One Wisconsin Now released records Monday of articles Justice Rebecca Bradley wrote in 1992 for Marquette University’s publication containing homophobic undertones that may impact her Wisconsin Supreme Court campaign.
Scot Ross, One Wisconsin Now executive director, said the articles contain “hate speech” targeting gay people and people diagnosed with HIV. In the article, she condemned sex between homosexuals and made jokes about individuals living with HIV, Ross said.
“What she wrote is disgusting and she needs to resign,” Ross said.
Bradley apologized for the comments in a press conference Monday. In a statement on her Facebook page, she wrote the articles were from when she was young and upset about the presidential election’s outcome. She said she is “embarrassed” about what she wrote and said it does not reflect her current perspective.
Bradley said the release of these articles was a “blatant mudslinging campaign” that would distract people from more important issues. She defended her campaign for Supreme Court Justice and said it is “focused on the rule of law.”
“To those offended by comments I made as a young college student, I apologize, and assure you that those comments are not reflective of my worldview,” Bradley said. “These comments have nothing to do with who I am as a person or a jurist, and they have nothing to do with the issues facing the voters of this state.”
Bradley is running against Appeals Court Judge JoAnne Kloppenburg, who tied in votes during the February Supreme Court Primary. They will now compete in the April 5 general elections.
Ross released the statements at a press conference with support from the national People for the American Way organization. Scott Foval, regional political coordinator for People For the American Way, said in a statement Bradley’s statements were “demeaning.” Foval, who is gay and a long-term HIV survivor, said it would be difficult for members of the LGBTQ community to trust Bradley’s decisions after these comments.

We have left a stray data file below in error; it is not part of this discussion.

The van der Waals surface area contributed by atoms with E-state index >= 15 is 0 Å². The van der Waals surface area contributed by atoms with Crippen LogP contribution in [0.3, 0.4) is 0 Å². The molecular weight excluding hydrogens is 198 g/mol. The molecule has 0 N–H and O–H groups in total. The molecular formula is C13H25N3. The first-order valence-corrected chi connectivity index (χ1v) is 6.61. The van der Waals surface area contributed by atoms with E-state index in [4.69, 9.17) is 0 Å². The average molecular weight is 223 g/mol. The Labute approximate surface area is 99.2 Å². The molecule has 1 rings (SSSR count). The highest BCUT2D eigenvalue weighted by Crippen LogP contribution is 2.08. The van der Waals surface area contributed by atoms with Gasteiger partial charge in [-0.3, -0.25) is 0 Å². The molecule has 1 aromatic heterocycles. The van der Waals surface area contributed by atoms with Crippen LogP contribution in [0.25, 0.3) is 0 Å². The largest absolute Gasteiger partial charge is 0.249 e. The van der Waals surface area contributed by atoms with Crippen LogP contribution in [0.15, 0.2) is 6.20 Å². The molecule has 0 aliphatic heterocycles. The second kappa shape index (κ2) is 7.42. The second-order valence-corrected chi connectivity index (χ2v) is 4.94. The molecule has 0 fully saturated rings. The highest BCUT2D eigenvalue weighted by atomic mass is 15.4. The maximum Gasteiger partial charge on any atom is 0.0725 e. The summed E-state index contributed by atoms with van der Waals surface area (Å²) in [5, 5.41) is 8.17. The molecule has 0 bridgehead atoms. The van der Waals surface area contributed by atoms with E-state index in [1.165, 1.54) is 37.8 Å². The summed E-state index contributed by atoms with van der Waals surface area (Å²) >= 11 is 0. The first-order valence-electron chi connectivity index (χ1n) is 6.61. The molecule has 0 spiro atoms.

Barry Burden, University of Wisconsin political science professor, said most voters do not know enough about Supreme Court election candidates and may make uninformed decisions about who to vote for. Because voters do not know much about Bradley, her college writings could have a negative impact on her candidacy, Burden said.
But Burden said voters who do know about Bradley would most likely dismiss her writing because they “occurred so long ago” and believe that her attitudes have changed. He said future advertising will add other considerations to the race.
“The homophobic comments definitely take Bradley off her message and complicate her path to election,” Burden said.